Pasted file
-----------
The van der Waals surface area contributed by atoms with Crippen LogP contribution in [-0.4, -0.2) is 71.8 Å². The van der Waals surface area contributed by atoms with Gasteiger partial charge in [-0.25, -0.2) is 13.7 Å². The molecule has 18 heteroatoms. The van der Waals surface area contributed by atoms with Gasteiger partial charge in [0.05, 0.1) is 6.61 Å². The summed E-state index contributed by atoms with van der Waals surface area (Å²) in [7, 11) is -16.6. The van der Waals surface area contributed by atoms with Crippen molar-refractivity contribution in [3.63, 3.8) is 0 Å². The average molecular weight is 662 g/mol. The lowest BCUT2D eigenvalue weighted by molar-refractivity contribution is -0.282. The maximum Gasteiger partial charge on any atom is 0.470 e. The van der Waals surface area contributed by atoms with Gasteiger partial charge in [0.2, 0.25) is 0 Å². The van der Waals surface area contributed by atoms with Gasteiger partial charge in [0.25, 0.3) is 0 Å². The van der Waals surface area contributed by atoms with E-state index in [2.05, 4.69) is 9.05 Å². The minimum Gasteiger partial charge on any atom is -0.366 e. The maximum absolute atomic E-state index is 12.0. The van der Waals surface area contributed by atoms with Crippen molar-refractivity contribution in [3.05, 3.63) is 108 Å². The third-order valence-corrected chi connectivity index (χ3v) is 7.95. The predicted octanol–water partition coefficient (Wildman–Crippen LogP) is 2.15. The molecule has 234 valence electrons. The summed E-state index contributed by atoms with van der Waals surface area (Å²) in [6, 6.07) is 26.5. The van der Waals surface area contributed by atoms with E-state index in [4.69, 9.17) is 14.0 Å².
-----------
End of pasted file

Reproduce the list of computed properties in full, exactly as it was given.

The van der Waals surface area contributed by atoms with Crippen LogP contribution in [-0.4, -0.2) is 71.8 Å². The van der Waals surface area contributed by atoms with Gasteiger partial charge in [-0.25, -0.2) is 13.7 Å². The molecule has 18 heteroatoms. The van der Waals surface area contributed by atoms with Gasteiger partial charge in [0.05, 0.1) is 6.61 Å². The summed E-state index contributed by atoms with van der Waals surface area (Å²) in [7, 11) is -16.6. The van der Waals surface area contributed by atoms with Crippen molar-refractivity contribution in [3.63, 3.8) is 0 Å². The average molecular weight is 662 g/mol. The lowest BCUT2D eigenvalue weighted by molar-refractivity contribution is -0.282. The maximum Gasteiger partial charge on any atom is 0.470 e. The van der Waals surface area contributed by atoms with Gasteiger partial charge in [0.2, 0.25) is 0 Å². The van der Waals surface area contributed by atoms with Gasteiger partial charge in [0.25, 0.3) is 0 Å². The van der Waals surface area contributed by atoms with E-state index in [2.05, 4.69) is 9.05 Å². The minimum Gasteiger partial charge on any atom is -0.366 e. The maximum absolute atomic E-state index is 12.0. The van der Waals surface area contributed by atoms with Crippen molar-refractivity contribution in [3.05, 3.63) is 108 Å². The third-order valence-corrected chi connectivity index (χ3v) is 7.95. The predicted octanol–water partition coefficient (Wildman–Crippen LogP) is 2.15. The molecule has 234 valence electrons. The summed E-state index contributed by atoms with van der Waals surface area (Å²) in [6, 6.07) is 26.5. The van der Waals surface area contributed by atoms with E-state index in [4.69, 9.17) is 14.0 Å².